According to DCW data, 15,698 cases of domestic violence have been registered over the last five years but chargesheets have been filed in only 5,573 cases, signifying an abject action rate of only 35.5 per cent for such crimes. The gravity of the issue was highlighted by the first wave of the India Human Development Survey (IHDS) in 2005, which collected extensive information on domestic violence as well as women’s earnings and employment that have a direct bearing on abuse against women. The IHDS, jointly conducted by the National Council of Applied Economic Research, New Delhi, and the University of Maryland, USA, is a nationally representative survey covering 41,554 households in 1,503 villages and 971 urban neighbourhoods across India. In an attempt to get to the root of the matter, the IHDS asked women in the sample if “in your community, it is usual for husbands to beat their wives” in the following circumstances: Leaving home without notifying the husband; failing to pay dowry; neglecting household responsibilities; not cooking acceptable meals; and having relationships with other men. While the last, that is, extramarital affairs, was the most common reason for violence, 30-40 per cent of the women interviewed reported being beaten for the other four reasons as well.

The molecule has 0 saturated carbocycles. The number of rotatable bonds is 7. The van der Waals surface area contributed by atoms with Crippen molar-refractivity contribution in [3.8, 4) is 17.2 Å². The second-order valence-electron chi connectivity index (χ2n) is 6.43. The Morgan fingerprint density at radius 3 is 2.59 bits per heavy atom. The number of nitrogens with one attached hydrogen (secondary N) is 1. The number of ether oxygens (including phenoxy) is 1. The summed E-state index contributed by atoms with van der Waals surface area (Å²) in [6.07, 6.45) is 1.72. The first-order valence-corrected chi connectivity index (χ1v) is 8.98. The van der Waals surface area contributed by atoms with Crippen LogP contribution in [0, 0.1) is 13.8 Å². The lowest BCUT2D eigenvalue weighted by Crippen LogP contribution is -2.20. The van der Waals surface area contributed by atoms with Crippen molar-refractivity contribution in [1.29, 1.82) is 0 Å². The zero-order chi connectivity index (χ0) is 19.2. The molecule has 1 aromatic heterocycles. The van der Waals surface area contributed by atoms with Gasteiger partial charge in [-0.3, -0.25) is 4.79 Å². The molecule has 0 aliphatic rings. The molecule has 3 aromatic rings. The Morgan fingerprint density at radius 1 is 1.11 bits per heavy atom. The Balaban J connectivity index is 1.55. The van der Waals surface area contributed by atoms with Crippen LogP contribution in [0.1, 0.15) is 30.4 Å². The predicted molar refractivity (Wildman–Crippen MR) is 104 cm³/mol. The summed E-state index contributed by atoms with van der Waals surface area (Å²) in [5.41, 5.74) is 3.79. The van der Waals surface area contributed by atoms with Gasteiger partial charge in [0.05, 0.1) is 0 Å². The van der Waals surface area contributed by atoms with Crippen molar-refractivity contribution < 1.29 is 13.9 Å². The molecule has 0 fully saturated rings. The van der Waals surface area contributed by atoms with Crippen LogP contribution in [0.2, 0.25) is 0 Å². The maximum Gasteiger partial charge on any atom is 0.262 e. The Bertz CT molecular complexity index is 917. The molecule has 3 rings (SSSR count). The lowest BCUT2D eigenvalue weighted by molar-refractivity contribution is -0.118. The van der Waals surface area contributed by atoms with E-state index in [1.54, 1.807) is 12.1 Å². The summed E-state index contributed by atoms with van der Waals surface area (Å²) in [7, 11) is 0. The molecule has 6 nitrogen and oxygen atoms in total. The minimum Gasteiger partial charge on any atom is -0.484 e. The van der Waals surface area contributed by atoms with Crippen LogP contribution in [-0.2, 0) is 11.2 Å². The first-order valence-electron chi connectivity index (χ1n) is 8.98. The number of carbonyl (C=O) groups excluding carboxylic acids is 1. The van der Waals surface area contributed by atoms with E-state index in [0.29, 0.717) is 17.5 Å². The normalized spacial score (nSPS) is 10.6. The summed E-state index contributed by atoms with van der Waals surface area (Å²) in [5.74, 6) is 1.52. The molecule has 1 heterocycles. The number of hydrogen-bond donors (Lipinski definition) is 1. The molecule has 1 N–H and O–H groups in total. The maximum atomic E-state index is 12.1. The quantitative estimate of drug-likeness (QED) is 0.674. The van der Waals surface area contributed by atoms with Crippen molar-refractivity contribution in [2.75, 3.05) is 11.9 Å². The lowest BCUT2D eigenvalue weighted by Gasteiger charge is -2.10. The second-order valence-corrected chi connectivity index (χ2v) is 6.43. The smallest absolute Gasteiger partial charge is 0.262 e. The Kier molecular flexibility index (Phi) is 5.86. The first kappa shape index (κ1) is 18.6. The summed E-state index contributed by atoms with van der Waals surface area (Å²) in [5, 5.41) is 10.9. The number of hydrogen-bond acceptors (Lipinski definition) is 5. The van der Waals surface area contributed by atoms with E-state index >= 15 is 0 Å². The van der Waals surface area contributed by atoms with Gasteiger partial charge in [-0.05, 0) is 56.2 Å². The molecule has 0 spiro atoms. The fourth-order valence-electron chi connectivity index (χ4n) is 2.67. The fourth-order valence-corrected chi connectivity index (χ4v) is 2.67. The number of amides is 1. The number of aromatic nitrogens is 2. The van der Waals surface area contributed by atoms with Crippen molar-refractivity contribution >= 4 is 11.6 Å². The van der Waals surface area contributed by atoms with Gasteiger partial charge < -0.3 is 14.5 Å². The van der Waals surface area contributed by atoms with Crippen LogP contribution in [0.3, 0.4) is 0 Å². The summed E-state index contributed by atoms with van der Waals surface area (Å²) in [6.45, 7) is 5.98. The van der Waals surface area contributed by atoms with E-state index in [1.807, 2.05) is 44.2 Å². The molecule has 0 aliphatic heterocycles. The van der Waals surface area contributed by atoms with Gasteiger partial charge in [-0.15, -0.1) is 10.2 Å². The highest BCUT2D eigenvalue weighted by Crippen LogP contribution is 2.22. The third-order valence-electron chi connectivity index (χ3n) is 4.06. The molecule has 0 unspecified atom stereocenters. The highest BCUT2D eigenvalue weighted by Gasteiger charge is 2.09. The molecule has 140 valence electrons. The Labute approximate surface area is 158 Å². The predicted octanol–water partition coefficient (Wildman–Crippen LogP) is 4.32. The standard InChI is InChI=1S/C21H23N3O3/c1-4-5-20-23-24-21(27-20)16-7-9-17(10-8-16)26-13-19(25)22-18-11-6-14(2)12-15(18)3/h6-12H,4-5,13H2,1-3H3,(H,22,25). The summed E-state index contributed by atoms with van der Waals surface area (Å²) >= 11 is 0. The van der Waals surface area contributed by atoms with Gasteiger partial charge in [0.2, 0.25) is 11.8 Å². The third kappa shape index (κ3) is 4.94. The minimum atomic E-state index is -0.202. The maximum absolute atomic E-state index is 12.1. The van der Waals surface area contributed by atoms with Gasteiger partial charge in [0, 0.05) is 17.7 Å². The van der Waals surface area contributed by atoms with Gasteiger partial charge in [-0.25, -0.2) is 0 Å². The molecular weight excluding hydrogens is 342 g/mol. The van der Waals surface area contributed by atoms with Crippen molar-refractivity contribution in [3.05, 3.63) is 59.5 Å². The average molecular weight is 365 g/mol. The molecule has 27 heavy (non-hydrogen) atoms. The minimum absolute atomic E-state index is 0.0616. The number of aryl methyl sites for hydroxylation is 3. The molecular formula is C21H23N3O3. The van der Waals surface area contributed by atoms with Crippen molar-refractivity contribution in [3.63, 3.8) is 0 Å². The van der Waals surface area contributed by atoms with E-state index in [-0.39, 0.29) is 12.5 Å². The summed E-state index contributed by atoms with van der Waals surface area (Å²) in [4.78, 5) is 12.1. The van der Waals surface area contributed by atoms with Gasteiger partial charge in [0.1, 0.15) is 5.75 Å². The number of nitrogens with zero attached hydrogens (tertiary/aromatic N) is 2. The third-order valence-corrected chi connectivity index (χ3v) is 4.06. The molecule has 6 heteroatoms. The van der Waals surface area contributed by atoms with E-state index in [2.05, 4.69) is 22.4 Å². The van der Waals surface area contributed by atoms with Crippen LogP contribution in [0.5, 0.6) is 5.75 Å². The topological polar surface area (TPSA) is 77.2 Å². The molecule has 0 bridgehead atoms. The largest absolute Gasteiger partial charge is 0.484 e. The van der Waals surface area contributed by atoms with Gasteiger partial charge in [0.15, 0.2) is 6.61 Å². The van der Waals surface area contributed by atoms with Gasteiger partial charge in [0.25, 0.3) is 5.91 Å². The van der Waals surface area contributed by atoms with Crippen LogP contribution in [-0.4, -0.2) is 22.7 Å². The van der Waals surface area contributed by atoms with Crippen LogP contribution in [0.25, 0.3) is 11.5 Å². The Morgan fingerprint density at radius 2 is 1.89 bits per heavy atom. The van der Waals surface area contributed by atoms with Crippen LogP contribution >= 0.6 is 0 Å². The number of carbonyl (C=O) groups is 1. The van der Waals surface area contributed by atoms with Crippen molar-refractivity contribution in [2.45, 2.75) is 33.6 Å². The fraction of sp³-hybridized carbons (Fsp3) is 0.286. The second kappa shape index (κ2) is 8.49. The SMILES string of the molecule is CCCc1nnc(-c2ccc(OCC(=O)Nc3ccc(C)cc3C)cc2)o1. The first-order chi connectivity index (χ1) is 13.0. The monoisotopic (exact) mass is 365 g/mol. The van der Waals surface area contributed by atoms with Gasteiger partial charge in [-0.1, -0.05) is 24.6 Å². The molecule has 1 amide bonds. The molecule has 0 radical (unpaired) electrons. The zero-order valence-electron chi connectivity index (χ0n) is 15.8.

The prevalence of gender violence at home is akin to an elephant in the room — it is becoming increasingly rife and brutal in most parts of the country but is still not seen as an issue demanding serious attention. One of the Government’s own leading surveys, the National Family Health Survey (NFHS-4), released by the Union Health Ministry in 2016, revealed that every third woman in India has faced domestic violence of some form since the age of 15.